Make an Impact on Create the Change Day in 2018!

“One person can make a difference, and everyone should try.”

– John F. Kennedy

They say that Rome wasn’t built in a day. That it takes a lot of hard work to see a small change. And that tiny steps are worth celebrating just as much as big ones.

All these things are true. But sometimes, we can see a big, tangible change unfold in real time, right in front of our eyes.

Since 2016, hundreds of volunteers, including kids, parents and other community members, gather each fall in Project Giving Kids’ three home cities to spend a day making a difference. As PGK gears up for its third annual Create the Change Day, we’re reflecting on where we’ve been – and what we can still accomplish.

Create the Change events combine service opportunities for many local organizations under one roof, along with fun activities, inspirational speakers and the chance to see an immediate impact.

Interested in joining our events in Boston, San Francisco or Los Angeles (new this year)? Learn more about each
event on our website.

Last year, we:

  • Created 200 thank-you cards for veterans.
  • Assembled 520 toiletry kits for low-income and homeless individuals and families.
  • Crafted 200 pet toys for local animal shelters.
  • Collected 200 books for a library in Africa.
  • Prepped 1,000 silverware packets for St. Francis House’s annual Thanksgiving dinner.
  • Made 100 welcome-home keytags for people moving into homes for the first time.
  • Wrote 40 letters to city council members advocating for affordable housing.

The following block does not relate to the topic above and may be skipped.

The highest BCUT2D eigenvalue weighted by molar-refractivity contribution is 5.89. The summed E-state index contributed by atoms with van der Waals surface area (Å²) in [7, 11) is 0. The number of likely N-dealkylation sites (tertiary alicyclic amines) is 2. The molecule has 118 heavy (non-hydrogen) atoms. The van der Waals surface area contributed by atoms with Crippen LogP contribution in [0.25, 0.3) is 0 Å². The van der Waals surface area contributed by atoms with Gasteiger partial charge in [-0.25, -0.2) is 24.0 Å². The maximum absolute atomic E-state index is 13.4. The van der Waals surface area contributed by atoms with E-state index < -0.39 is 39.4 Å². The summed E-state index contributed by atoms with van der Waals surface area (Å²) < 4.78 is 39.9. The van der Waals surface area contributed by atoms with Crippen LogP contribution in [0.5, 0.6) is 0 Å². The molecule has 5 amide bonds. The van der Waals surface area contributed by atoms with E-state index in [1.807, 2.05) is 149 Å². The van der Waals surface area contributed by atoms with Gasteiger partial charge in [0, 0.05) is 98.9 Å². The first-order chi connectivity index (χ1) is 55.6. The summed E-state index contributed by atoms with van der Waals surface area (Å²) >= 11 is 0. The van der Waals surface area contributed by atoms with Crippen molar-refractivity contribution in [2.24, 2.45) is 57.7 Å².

• Put together 150 shower bags for homeless women in the Boston area.

And if you don’t live in a PGK city, don’t worry; there are still plenty of ways you and your family can get involved this fall. Check out our redesigned activity finder to pick a cause and start making a difference today, wherever you are.

Help Your Kid Build Emotional Intelligence in 3 Simple Ways

We all want our kids to succeed, and we want to give them the skills they need to do it. But are you putting volunteer service on your child’s list of crucial extra-curriculars?

If you aren’t, here’s why you should.

Did you know that emotional intelligence is a bigger predictor of long term success than good grades?
Source: GIPHY

The biggest thing that is going to help your kid through their life and future career isn’t IQ, test scores, or academic skill – it’s emotional intelligence. Decades of research shows that kids who develop skills like empathy, resilience, and how to differentiate and name emotions are much more successful as adults, and much less likely to self-harm and engage in risky behavior as teens.

Volunteer service helps prepare teens for college, not just by looking good on college applications or qualifying them for service-oriented scholarships, but by strengthening their character.

It’s been proven that volunteer service is strongly associated with more positive outcomes such as higher grades, better mental health, and better follow-through with commitments.

Learning emotional intelligence through service to others is important at every age.
Source: GIPHY

Volunteer service helps kids seek out and listen to what others need, connect with them, and create meaningful emotional connections. We can help them name all those feelings and get comfortable talking about them, help them better understand how their actions impact others, and help them process how service affects their own lives.